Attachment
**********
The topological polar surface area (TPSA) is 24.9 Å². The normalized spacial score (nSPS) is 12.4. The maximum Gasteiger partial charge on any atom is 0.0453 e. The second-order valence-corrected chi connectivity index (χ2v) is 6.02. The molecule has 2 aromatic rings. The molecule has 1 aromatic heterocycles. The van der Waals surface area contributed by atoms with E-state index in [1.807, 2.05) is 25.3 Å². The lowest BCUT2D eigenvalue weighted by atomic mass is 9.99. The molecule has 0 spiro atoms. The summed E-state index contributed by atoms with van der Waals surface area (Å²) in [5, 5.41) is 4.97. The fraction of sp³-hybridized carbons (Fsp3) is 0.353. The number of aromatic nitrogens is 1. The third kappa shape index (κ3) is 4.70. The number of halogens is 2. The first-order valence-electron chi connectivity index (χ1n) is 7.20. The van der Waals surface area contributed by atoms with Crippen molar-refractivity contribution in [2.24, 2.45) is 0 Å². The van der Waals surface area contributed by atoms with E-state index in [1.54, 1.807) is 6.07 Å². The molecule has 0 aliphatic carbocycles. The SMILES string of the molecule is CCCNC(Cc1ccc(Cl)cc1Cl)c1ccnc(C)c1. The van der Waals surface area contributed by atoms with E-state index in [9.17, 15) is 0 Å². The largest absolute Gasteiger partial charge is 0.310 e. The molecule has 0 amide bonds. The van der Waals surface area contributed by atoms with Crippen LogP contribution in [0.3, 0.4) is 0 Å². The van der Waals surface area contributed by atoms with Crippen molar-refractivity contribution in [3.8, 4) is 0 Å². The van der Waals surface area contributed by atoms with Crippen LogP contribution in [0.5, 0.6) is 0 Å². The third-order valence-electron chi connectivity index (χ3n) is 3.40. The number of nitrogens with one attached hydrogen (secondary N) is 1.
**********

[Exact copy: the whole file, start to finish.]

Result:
The topological polar surface area (TPSA) is 24.9 Å². The normalized spacial score (nSPS) is 12.4. The maximum Gasteiger partial charge on any atom is 0.0453 e. The second-order valence-corrected chi connectivity index (χ2v) is 6.02. The molecule has 2 aromatic rings. The molecule has 1 aromatic heterocycles. The van der Waals surface area contributed by atoms with E-state index in [1.807, 2.05) is 25.3 Å². The lowest BCUT2D eigenvalue weighted by atomic mass is 9.99. The molecule has 0 spiro atoms. The summed E-state index contributed by atoms with van der Waals surface area (Å²) in [5, 5.41) is 4.97. The fraction of sp³-hybridized carbons (Fsp3) is 0.353. The number of aromatic nitrogens is 1. The third kappa shape index (κ3) is 4.70. The number of halogens is 2. The first-order valence-electron chi connectivity index (χ1n) is 7.20. The van der Waals surface area contributed by atoms with Crippen molar-refractivity contribution in [2.24, 2.45) is 0 Å². The van der Waals surface area contributed by atoms with E-state index in [1.54, 1.807) is 6.07 Å². The molecule has 0 aliphatic carbocycles. The SMILES string of the molecule is CCCNC(Cc1ccc(Cl)cc1Cl)c1ccnc(C)c1. The van der Waals surface area contributed by atoms with E-state index in [9.17, 15) is 0 Å². The largest absolute Gasteiger partial charge is 0.310 e. The molecule has 0 amide bonds. The van der Waals surface area contributed by atoms with Crippen LogP contribution in [0.3, 0.4) is 0 Å². The van der Waals surface area contributed by atoms with Crippen molar-refractivity contribution in [3.8, 4) is 0 Å². The van der Waals surface area contributed by atoms with Crippen LogP contribution in [0.5, 0.6) is 0 Å². The third-order valence-electron chi connectivity index (χ3n) is 3.40. The number of nitrogens with one attached hydrogen (secondary N) is 1.